Tyrosinases have been isolated and purified from various sources such as animals, plants, fungi, and bacteria [2, 22–25]. The commercial production of tyrosinase is mostly reported from the common mushroom Agaricus bisporus. Extensive research has been carried out by using this mushroom tyrosinase because of its commercial availability. However, the use of tyrosinase from this source is problematic as the enzyme exhibits relatively low solvent and temperature stability, as compared to some bacterial tyrosinases [26–28]. Moreover, commercial tyrosinases are typically contaminated with other enzymes for example different isoforms, resulting in preparations of variable quality and activity . Almost all reported tyrosinase-producing microbial (both fungal and bacterial) strains also produce other polyphenol oxidases such as peroxidase and laccase . The presence of laccase and peroxidase along with tyrosinase imposes serious problems for commercial usage . All these enzymes can use tyrosine as substrate but produce different products, resulting in reduced yield as well as increased cost for the downstream process. Recently, it was reported that a new Actinomycetes isolate produced only tyrosinase and did not exhibit peroxidase or laccase activities . The production yield of tyrosinase was about 4.8 U mL-1 after 48 h incubation, which is still far too low to be applied for commercial purposes.
The recombinant production of tyrosinases becomes an attractive alternative to obtain large amounts of protein. Recombinant strains offer the possibility of a higher protein production level, better growth, and consequently, an improved productivity when compared to non-recombinant production systems. However, tyrosinases appear to be difficult to express in recombinant hosts and only a few examples have been reported. The human tyrosinase has been expressed mostly as insoluble protein in inclusion bodies in Escherichia coli[32, 33]. Tyrosinase from Pycnoporus sanguineus was expressed in Aspergillus niger, and the Streptomyces castaneoglobisporus tyrosinase was expressed in a complex with its “caddy” protein, ORF378, in E. coli. Tyrosinase production has also been reported for the filamentous fungus Trichoderma reesei. Overexpression of the tyrosinase gene allowed the native host T. reesei to produce about 1 g L-1 tyrosinase in laboratory-scale batch fermentation after 6 days of cultivation . Since growth of filamentous fungi is slow compared with most single-cell microorganisms, Pichia pastoris carrying the tyrosinase gene of T. reesei was tested and yielded 24 mg L-1 active recombinant tyrosinase in 3 days . The E. coli recombinant was also used as host to produce tyrosinase from Streptomyces sp. REN-21, and 54 mg L-1 of the enzyme were obtained in the cytoplasm after 16 h incubation . Recently, we have overexpressed and characterized the tyrosinase from Verrucomicrobium spinosum in E. coli. However, even though the yield of this enzyme (150 mg L-1) was higher than those reported from other bacterial tyrosinases (unpublished data), we considered this yield could be further improved.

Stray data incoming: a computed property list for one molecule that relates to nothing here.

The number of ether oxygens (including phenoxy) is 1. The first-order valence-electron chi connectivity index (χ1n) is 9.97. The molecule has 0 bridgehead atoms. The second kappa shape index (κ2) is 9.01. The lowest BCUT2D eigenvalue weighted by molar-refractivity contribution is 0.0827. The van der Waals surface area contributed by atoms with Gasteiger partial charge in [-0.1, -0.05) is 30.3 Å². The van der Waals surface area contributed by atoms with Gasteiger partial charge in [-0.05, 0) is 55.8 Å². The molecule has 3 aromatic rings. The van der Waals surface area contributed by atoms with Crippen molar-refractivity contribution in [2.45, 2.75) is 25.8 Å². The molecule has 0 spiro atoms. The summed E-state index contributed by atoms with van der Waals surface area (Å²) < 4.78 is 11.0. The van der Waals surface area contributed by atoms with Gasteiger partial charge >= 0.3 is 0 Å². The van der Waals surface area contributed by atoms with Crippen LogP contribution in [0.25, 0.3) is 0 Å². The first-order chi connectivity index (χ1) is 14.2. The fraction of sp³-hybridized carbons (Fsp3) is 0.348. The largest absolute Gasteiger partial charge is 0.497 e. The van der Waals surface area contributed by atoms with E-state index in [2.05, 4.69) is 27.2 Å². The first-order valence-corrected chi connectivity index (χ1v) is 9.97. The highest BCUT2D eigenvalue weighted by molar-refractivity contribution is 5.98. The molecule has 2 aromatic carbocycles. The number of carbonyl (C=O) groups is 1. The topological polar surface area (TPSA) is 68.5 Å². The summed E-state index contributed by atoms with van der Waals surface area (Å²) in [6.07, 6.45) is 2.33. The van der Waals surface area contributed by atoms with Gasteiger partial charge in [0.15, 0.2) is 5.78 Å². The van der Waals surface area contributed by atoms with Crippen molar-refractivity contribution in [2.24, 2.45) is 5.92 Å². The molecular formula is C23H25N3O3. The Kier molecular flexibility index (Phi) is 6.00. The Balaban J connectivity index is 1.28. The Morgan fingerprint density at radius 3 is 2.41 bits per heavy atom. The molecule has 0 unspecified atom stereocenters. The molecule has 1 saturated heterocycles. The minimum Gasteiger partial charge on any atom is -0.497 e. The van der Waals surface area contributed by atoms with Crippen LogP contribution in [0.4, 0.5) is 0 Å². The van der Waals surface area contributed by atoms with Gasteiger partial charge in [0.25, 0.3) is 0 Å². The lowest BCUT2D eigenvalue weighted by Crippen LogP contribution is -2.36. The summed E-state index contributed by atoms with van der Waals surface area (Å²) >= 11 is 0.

E. coli is commonly used as host for the rapid and economical production of recombinant proteins. Different cultivation techniques have been developed to increase the final biomass concentration [39, 40]. However, high-level production of functional proteins in E. coli may not be a routine matter and is sometimes challenging. Not every protein can be produced efficiently due to the unique structural features of the protein, its folding pathways and its degradation by host cell proteases . Since useful recombinant proteins have to be biologically active, the objectives for production should include not only maximization of the amount of recombinant protein, but also of total enzyme activity.
The current work is based on the successful cloning of the tyrosinase gene from V. spinosum in E. coli and its purification and characterization . The objective of this work was to develop a suitable strategy for efficient production of active tyrosinase in E. coli. The effect of temperature, inducer isopropyl-beta-D-thiogalactopyranosides (IPTG) concentrations and the starting time of induction in different operation modes (batch and fed-batch) were investigated. About 3 g L-1 active tyrosinase were obtained after 28 hours of incubation under the developed conditions. To our knowledge, this is the best yield and productivity ever reported for recombinant tyrosinase.
Results and discussion
Production of tyrosinase in batch culture